Wal-Mart to Sell Traceable Jewelry

Wal-Mart Stores, Inc. on Tuesday launched a new line of jewelry that will allow consumers to see online where their jewelry was mined and manufactured.

The Love, Earth jewelry line will be available at Wal-Mart stores, Sam’s Club locations, and on Walmart.com and Samsclub.com. The line being sold at Wal-Mart will feature 10k gold and sterling silver, and the Sam’s Club line will include 14k gold and sterling silver. The collection is “designed to symbolize the Earth’s elements and based on the precepts of recycle, reduce, and respect,” the Bentonville-Ark.-based retailer said in a statement.

Wal-Mart says the new jewelry line marks a shift in how affordably-priced fine jewelry is produced and sold. The new line is the result of collaboration between Wal-Mart, Conservation International, a Washington, D.C.-based conservation group, and Wal-Mart’s supply chain partners, including: including Anglo-Australian mining company Rio Tinto, Denver-based gold producer Newmont Mining Corp., and Florida-based jewelry manufacturer Aurafin.

Rio Tinto, in its own statement about the jewelry program, said it will initially supply gold and silver for the jewelry line from its Kennecott Utah Copper Bingham Canyon Mine in Utah.

“Companies like Rio Tinto and Wal-Mart have an opportunity to change the way products are manufactured and used to reduce impacts on the environment and local communities,” said Andrew Harding, President, Kennecott Utah Copper.

Aurafin, a Richline Group, said in its own statement that the Love, Earth program is in line with its, “corporate goal, of being responsible to ethical, social, and environmental practices.”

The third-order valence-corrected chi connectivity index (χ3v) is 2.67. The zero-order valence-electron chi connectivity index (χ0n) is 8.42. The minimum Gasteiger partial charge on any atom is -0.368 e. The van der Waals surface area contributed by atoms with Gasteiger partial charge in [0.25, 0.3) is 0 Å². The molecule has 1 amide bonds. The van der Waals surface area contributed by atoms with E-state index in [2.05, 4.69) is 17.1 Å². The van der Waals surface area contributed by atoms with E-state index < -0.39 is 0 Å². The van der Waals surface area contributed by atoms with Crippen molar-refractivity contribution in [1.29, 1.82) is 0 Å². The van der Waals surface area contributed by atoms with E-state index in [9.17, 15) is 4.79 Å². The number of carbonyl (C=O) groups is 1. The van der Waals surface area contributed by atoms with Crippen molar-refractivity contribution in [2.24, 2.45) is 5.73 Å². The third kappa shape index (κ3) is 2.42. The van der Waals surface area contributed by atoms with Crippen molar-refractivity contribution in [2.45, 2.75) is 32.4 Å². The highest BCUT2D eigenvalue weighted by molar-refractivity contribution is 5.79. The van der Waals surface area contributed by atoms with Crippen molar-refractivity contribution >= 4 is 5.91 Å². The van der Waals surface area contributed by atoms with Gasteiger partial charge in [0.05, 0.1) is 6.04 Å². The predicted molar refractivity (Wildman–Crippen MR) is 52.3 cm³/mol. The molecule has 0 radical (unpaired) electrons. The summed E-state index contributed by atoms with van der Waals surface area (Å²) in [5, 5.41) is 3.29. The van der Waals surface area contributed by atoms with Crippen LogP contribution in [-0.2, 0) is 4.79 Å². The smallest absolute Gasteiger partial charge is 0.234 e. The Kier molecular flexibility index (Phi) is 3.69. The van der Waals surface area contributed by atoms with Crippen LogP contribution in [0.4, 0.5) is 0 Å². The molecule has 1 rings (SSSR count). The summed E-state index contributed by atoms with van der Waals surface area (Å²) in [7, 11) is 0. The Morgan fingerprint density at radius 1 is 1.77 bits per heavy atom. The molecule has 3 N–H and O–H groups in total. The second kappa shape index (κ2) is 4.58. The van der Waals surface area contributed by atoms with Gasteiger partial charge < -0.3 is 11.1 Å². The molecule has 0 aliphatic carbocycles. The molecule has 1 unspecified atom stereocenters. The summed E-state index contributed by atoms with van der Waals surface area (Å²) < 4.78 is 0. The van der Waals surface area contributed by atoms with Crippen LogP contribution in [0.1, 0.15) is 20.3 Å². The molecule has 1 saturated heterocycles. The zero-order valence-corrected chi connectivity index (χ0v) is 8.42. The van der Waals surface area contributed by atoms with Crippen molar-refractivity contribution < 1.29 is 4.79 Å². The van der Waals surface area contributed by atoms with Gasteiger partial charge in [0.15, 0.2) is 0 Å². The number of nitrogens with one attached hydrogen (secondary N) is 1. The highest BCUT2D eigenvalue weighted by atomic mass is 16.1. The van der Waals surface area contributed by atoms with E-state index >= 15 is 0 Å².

Wal-Mart said it “selected partners in the mining and jewelry manufacturing industries that already demonstrated environmental and social leadership.” During the next phase of the partnership, the retailer plans to expand the number of approved mining and manufacturing suppliers and introduce diamonds to the Love, Earth line.

Consumers can trace the path of their Love, Earth jewelry from mine to store by visiting www.loveearthinfo.com. In addition, on the Web site, they can learn about suppliers’ environmental and social programs and the standards used to select suppliers and ensure the entire process is more sustainable.

Wal-Mart said its Love, Earth is its first step toward having all of the gold, silver, and diamonds used in the jewelry sold in its Wal-Mart stores and Sam’s Club locations come from mines and manufacturers that meet Wal-Mart’s sustainability standards and criteria. The criteria address both environmental, human rights and community issues. By 2010, the retailer aims for at least 10 percent of its jewelry offerings to achieve these standards.

“Wal-Mart recognizes that our customers care about the quality of their jewelry and its potential impact on the world,” said Pam Mortensen, vice president and divisional merchandise manager for Wal-Mart.

“With its considerable influence, market reach and commitment to sustainability, Wal-Mart has brought together like-minded suppliers, mining companies and conservation partners to work together to build a traceable jewelry supply chain at an impressive scale,” said Assheton Stewart Carter, senior director of Business Policies and Practices at Conservation International. “We hope others in the jewelry industry will follow this leadership example and thus enable consumers to make simple choices that benefit the environment and mining communities when shopping for jewelry.”

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